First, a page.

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Visit the Northeast Region:
1st Place Winner
This photograph shows the monuments of Laurel Hill set before
a dramatic sunset.
Photographed by Ross Mitchell
Founded in 1836, Laurel
Hill if one of the first rural garden cemeteries in the nation.
The cemetery was designed by noted Philadelphia architect John
Notman in 1835-36. beyond its purpose as a place of internment,
laurel Hill was designed to be a place where mourners and tourists
alike could enjoy relief from the city amid the landscaped grounds.
Laurel Hill was cited by A.J. Downing as a model for subsequent
large, urban parks. Laurel Hill is open to the public
2nd Place Winner
On this foggy morning, the ghost-like appearance of the trees
in the heavy atmosphere emphasized the stark emptiness of the
Photographed by Jonathan Carlucci
is the site where, on January 3, 1777, General George Washington
gained his first field victory over British troops in a fierce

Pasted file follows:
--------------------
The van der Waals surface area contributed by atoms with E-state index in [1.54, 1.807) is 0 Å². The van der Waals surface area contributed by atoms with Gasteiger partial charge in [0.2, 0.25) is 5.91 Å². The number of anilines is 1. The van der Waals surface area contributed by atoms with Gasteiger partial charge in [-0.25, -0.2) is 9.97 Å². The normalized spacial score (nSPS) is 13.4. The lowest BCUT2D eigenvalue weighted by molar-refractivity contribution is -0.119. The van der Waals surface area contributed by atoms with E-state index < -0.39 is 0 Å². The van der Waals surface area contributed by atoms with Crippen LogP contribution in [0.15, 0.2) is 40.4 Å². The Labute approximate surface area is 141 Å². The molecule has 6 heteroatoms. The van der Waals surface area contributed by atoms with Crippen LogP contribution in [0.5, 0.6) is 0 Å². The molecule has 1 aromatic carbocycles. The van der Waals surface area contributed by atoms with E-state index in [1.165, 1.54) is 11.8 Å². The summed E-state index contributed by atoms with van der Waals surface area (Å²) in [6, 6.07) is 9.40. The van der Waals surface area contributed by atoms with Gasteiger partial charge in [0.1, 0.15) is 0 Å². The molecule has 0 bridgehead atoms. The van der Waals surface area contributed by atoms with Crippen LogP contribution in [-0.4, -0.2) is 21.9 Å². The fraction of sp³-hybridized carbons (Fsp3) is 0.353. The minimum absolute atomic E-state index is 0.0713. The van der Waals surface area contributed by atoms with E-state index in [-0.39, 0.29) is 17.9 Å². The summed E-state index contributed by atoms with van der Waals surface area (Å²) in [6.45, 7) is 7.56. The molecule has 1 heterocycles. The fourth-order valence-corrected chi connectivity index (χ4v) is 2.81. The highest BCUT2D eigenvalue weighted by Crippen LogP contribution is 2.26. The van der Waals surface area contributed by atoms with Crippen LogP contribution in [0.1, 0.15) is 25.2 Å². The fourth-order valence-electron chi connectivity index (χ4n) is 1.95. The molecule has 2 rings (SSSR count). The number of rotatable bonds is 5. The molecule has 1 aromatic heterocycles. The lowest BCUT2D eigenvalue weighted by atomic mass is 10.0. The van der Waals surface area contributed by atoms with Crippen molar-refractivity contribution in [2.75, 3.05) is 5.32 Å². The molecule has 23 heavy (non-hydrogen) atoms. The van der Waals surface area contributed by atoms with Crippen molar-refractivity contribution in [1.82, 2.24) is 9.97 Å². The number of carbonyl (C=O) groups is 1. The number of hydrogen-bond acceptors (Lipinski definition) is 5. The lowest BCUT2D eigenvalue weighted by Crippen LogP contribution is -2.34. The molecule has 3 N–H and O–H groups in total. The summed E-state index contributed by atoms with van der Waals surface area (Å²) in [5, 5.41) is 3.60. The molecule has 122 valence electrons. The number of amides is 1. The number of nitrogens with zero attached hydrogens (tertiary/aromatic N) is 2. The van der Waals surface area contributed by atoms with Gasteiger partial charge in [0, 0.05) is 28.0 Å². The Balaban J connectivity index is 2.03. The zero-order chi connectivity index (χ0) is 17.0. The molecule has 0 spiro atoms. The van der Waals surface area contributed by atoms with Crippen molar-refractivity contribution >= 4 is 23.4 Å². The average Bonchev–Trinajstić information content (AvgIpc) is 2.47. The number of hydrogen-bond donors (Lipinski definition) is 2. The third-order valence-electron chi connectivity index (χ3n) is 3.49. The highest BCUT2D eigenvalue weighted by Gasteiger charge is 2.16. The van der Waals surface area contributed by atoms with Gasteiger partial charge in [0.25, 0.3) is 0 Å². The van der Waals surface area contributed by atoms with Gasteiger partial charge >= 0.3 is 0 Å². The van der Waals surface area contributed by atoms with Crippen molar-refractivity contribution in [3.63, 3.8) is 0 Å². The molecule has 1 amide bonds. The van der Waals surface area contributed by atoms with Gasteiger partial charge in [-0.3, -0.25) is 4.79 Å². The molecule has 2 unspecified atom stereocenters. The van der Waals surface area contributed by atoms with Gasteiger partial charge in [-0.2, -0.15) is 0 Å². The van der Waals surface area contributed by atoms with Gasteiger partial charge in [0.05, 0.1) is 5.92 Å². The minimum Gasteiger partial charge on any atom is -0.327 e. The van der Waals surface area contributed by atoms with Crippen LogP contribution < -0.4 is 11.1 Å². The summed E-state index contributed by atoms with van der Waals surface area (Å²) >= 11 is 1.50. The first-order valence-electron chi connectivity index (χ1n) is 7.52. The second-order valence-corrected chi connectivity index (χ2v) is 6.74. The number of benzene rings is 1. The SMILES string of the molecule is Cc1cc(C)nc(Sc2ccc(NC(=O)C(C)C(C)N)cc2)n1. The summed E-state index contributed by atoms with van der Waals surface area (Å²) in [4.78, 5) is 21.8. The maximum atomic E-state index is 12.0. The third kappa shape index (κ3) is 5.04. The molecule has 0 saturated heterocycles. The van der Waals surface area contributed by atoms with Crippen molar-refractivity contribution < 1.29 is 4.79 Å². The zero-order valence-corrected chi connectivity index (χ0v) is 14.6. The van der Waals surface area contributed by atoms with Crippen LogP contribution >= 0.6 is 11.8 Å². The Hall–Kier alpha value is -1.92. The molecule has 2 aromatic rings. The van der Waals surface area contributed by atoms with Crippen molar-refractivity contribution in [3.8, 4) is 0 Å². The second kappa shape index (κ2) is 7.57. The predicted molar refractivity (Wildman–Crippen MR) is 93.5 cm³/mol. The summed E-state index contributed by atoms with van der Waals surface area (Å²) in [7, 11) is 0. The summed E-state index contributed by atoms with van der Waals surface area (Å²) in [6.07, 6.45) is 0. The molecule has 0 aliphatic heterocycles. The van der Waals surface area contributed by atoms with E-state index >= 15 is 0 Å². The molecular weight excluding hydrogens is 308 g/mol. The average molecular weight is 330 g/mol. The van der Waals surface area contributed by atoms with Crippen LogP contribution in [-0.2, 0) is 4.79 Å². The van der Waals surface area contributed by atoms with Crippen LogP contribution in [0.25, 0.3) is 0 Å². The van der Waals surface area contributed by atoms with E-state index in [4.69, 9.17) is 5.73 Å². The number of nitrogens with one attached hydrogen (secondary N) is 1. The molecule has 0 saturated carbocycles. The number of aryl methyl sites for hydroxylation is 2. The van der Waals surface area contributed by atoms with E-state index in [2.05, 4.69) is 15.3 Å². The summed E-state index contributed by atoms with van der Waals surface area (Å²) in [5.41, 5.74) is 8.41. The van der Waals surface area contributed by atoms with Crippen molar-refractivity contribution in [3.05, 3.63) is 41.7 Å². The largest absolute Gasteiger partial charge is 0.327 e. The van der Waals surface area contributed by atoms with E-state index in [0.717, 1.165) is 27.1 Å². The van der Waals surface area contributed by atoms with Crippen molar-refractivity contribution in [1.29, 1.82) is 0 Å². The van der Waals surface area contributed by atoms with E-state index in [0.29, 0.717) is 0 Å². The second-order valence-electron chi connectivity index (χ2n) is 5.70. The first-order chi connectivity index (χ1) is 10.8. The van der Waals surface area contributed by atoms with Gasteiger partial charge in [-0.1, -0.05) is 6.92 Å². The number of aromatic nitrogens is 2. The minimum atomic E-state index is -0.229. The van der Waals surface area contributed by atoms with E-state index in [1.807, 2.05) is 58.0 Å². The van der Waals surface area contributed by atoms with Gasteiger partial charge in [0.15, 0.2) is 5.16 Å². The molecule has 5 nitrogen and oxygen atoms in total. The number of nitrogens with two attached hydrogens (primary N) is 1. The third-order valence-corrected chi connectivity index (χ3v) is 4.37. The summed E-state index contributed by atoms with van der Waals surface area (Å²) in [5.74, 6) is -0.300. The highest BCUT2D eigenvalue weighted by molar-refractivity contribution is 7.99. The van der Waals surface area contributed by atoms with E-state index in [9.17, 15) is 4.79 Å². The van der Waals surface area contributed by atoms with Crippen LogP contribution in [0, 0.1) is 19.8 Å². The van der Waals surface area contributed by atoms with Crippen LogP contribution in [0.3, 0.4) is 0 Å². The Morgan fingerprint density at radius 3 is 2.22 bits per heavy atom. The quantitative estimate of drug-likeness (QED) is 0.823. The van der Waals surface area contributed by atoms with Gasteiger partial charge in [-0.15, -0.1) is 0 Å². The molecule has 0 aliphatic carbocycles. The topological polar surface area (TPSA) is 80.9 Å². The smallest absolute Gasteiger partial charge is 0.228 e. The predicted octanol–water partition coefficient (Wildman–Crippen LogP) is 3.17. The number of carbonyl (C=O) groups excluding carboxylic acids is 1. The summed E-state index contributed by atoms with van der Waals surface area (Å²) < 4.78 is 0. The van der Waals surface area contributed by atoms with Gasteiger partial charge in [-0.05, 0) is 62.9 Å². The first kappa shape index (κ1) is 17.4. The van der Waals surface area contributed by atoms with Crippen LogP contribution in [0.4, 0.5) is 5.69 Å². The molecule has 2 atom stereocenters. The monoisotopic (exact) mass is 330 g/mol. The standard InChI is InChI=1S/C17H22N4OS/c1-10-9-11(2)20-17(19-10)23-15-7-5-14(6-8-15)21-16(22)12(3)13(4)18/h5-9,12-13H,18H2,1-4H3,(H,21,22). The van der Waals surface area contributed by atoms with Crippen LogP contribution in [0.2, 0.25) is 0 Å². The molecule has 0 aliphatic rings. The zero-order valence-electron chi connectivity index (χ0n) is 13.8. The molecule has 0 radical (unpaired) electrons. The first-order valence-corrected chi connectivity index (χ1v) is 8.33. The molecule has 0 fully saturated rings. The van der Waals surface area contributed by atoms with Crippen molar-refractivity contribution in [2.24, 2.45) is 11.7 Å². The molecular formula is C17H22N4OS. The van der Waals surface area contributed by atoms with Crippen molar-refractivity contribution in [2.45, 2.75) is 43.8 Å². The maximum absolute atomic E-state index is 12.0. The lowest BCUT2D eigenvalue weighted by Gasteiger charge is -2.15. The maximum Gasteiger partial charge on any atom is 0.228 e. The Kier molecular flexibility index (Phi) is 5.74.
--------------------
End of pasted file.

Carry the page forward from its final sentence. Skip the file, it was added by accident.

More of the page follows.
battle. Today, this New Jersey State Park preserves the open fields
of the battlefield, the Thomas Clarke House and the common grave
of British and American dead.
For Information on
visiting Princeton Battlefield, visit the New Jersey
Department of Environmental Protection, Division of Parks and
3rd Place Winner
A view from the balcony of the historic Fulton Opera House stage.
Photographed by Steve Cicero
Built in 1852, the
Fulton Opera House was named in honor of Lancaster native and
steamboat engineer, Robert Fulton. The Opera House was remodeled
in the Italianate style in 1873 and continues in operation today.
For more information
on the Fulton Opera House, visit the Fulton Opera House Foundation
The three-masted sailing schooner out for a cruise.
Rockland Harbor, Maine
Photographed by Fred LeBlanc
Victory Chimes was
first launched in 1900 in Bethel, Delaware as the Edwin and Maud,
the two children of its first captain. Since then, the schooner
has been renamed and remains the only surviving example of a "Chesapeake
ram," a shallow-draft schooner designed to pass through narrow
canal locks. At 132 feet in length, Victory Chimes is the largest
member of Maine's windjammer fleet that still carries passengers
along the coast today.
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